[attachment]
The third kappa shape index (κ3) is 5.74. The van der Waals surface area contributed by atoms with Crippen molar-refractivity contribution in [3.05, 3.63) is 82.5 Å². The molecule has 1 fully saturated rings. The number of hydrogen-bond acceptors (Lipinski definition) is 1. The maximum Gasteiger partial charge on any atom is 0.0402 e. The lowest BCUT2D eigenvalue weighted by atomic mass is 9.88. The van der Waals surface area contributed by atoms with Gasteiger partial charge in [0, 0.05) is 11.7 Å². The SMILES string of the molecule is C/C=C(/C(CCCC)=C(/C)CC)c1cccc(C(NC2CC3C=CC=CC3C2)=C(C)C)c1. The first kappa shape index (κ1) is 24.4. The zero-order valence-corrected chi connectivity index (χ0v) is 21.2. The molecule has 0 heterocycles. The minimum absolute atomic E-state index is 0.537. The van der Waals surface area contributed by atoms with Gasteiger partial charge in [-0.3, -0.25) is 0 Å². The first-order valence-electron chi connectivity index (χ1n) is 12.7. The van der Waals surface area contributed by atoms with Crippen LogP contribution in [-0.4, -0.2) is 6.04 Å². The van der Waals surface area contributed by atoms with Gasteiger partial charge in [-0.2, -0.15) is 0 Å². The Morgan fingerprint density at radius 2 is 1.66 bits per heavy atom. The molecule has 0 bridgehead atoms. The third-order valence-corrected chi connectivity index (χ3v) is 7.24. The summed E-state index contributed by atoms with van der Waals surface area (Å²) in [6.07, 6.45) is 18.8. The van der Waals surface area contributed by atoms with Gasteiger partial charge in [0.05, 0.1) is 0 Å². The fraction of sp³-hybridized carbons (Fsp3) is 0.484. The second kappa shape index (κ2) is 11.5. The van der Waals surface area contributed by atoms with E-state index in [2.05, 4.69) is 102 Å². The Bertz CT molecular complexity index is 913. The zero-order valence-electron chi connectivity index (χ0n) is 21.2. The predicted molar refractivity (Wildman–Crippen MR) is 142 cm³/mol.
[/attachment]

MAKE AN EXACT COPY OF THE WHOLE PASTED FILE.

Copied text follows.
The third kappa shape index (κ3) is 5.74. The van der Waals surface area contributed by atoms with Crippen molar-refractivity contribution in [3.05, 3.63) is 82.5 Å². The molecule has 1 fully saturated rings. The number of hydrogen-bond acceptors (Lipinski definition) is 1. The maximum Gasteiger partial charge on any atom is 0.0402 e. The lowest BCUT2D eigenvalue weighted by atomic mass is 9.88. The van der Waals surface area contributed by atoms with Gasteiger partial charge in [0, 0.05) is 11.7 Å². The SMILES string of the molecule is C/C=C(/C(CCCC)=C(/C)CC)c1cccc(C(NC2CC3C=CC=CC3C2)=C(C)C)c1. The first kappa shape index (κ1) is 24.4. The zero-order valence-corrected chi connectivity index (χ0v) is 21.2. The molecule has 0 heterocycles. The minimum absolute atomic E-state index is 0.537. The van der Waals surface area contributed by atoms with Gasteiger partial charge in [-0.3, -0.25) is 0 Å². The first-order valence-electron chi connectivity index (χ1n) is 12.7. The van der Waals surface area contributed by atoms with Crippen LogP contribution in [-0.4, -0.2) is 6.04 Å². The van der Waals surface area contributed by atoms with Gasteiger partial charge in [-0.2, -0.15) is 0 Å². The Morgan fingerprint density at radius 2 is 1.66 bits per heavy atom. The molecule has 0 bridgehead atoms. The third-order valence-corrected chi connectivity index (χ3v) is 7.24. The summed E-state index contributed by atoms with van der Waals surface area (Å²) in [6.07, 6.45) is 18.8. The van der Waals surface area contributed by atoms with Gasteiger partial charge in [0.05, 0.1) is 0 Å². The fraction of sp³-hybridized carbons (Fsp3) is 0.484. The second kappa shape index (κ2) is 11.5. The van der Waals surface area contributed by atoms with E-state index in [2.05, 4.69) is 102 Å². The Bertz CT molecular complexity index is 913. The zero-order valence-electron chi connectivity index (χ0n) is 21.2. The predicted molar refractivity (Wildman–Crippen MR) is 142 cm³/mol.